♫ Pilotpriest – Cosmosis

Cosmosis is out now.

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Pilotpriest’s ‘The Canyons’


Canadian SynthWave producer Pilotpriest’s album Original Motion Picture Soundtrack is still on heavy rotation ‘round these parts. Every listen reveals something new, like every listen is fresh. But that doesn’t mean we’re not eager for new material from the man, and so we are blessed with a brand new tune, The Canyons.

Apparently inspired by the forthcoming movie The Canyons, written by Less Than Zero & American Psycho’s Bret Easton Ellis and directed by Paul Schrader, Politpriest’s track of the same name is a lush, involving peice. Grounded by a solid beat and hypnotic reparative riff that allows the rest of the track to organically move and evolve around it. As with all Pilotpriet’s music, The Canyons is just beautiful, and electronic landscape of melody and texture that transports the listener’s head to somewhere completely fantastical while compelling their feet to dance. Most stunning work from this Toronto based musician, and hopefully much more to come.

♫ Pilotpriest – The Canyons

Pilotpriest’s ‘Original Motion Picture Soundtrack’ is out now.

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Pilotpriest’s ‘Original Motion Picture Soundtrack’


Pilotpriest, an artist we were only vaguely familiar with, sent us an album with twenty five tracks on it. That kind of thing tends to make us shudder a little, but we had some stuff to do so we stuck it on. Two hours later we’d got nothing done, wondered where the time had flow off too, and were in love with Pilotpriest’s ‘Original Motion Picture Soundtrack’. Yes, you read that right, two hours! It’s a rare best that is that kind of length and at no point at all gets anywhere close to boring. I’m not overly sure how easy this album is going to be to review, it really is one of these records that has to be heard, I can imagine everyone taking something different from it and the overall work truly is an experience, one that has to be had, not read about. No writing I can do will do the experience of listening to this album Justice. It’s not just a collection of songs, it’s a narrative, it’s an artwork, and your relationship to it will be different to mine.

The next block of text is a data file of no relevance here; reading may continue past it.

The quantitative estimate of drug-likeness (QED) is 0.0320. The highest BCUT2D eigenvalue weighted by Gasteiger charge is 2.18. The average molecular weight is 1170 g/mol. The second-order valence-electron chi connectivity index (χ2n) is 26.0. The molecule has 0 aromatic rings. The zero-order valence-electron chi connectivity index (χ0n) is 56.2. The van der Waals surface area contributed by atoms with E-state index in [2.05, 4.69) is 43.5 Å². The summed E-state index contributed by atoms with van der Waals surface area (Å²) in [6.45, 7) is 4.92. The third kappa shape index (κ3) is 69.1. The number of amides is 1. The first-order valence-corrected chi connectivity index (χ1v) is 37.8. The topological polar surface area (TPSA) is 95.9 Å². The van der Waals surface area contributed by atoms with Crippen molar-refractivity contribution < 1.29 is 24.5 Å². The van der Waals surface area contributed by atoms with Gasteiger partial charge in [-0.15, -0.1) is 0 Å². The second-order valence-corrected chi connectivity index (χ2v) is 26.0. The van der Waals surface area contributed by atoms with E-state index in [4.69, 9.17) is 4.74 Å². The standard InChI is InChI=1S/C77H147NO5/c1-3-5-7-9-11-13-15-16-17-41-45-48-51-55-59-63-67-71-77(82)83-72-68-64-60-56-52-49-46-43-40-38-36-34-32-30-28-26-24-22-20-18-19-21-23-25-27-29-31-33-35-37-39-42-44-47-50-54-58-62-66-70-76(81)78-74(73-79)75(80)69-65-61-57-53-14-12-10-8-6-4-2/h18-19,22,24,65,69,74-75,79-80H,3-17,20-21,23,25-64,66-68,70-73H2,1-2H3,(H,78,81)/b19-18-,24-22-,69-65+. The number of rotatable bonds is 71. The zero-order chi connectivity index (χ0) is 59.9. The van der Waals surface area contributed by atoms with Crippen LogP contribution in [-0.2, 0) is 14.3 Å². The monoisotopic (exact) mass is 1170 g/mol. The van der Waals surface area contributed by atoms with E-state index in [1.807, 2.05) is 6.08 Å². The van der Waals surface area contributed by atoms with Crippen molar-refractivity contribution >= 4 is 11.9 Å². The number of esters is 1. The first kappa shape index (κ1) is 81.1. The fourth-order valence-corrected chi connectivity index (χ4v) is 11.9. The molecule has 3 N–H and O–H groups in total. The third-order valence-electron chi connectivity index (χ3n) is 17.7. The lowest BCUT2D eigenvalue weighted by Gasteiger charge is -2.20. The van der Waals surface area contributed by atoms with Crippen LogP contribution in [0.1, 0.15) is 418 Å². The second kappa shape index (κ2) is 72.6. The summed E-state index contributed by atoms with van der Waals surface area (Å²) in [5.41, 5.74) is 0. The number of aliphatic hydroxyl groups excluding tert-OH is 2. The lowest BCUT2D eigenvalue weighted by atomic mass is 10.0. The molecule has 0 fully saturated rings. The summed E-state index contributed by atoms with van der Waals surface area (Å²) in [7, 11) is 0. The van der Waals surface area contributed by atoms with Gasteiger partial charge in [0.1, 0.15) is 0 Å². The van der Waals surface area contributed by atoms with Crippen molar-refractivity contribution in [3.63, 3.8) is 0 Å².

After a bit of digging around it turns out we were familiar with Pilotpriest! Do you remember ‘The Crash’? That ‘leaked’ track from from Daft Punk’s ‘Tron: Legacy’ soundtrack, that Kanye West raved about thatwas quickly proven to be a fake, but we said we liked it anyway? Well that was him. Whist the ‘leak’ was cheeky, Pilotpriest hides behind nothing on his new record, and he would have no need to, it’s an electronic masterpiece, a couple of hours of pure bliss for an fan of synthesizer music. ‘Original Motion Picture Soundtrack’ is a collection of instrumental electronic peices, some leaning toward experimental Sci-Fi compositions, some Disco tinged dancefloor tunes, all of them named after ‘80’s movie titles. The albums opener ‘Body Double’ is a twelve minute opus that lays down the law in regard s to what to expect from the album. Layers and Layers of analog synths, intertwining melodies, emotionally resonant chord progressions and a nod toward Italo dancefloors via a driving beat and bassline. The thread here, on such a lengthy album, is Pilotpriest’s sound. Where as the individual tracks on the record play out like a movie, each one encapsulating a particular mood or a particular occurrence, they all weave together effortlessly under the umbrella of Pilotpriest’s own stylistic sonics. Drawing from ‘80’s movie soundtracks, a lot of the sounds of  Italo dancefloors and electronic instrumentalists such as Jarre or Vangelis Pilotpriest creates an analog synthesizer soundscape that is as musically rich as it is damned funky. Of course, for someone who nearly out Daft Punked Daft Punk, there is also a fairly healthy injection of French Disco in here, but while at times you can hear a Daft Punk influence, it never sounds like he’s trying to emulate them when the album does veer into Disco territory. Mostly though it’s an amazing melting pot of atmospheres ranging from high-octane to quite and introspective, a true soundtrack to any moment in life. Pilotpriest’s musically it shines through in every corner of this record, lifting it high about his peers, this record isn’t a ‘production’, it;s a work of art. If you like soundtracks, you’ll love this album, if you like Disco, you’ll love this album, if you like Italo, you’ll love this album, if you like synth music, you’ll love this album. If fact, I can’t imagine anyone who reads this webzine not loving this album. Unsurprisingly, ‘Original Motion Picture Soundtrack’ comes highly recommended. Did I mention that it’s 99¢ (that’s about 68p for us in the UK)?

♫ Pilotpriest – Risky Business

♫ Pilotpriest – Thief

♫ Pilotpriest – Rad (Radwoman)

♫ Pilotpriest – After Hours (Pleasure Glove)

Pilotpriest’s ‘Original Motion Picture Soundtrack’ is out now.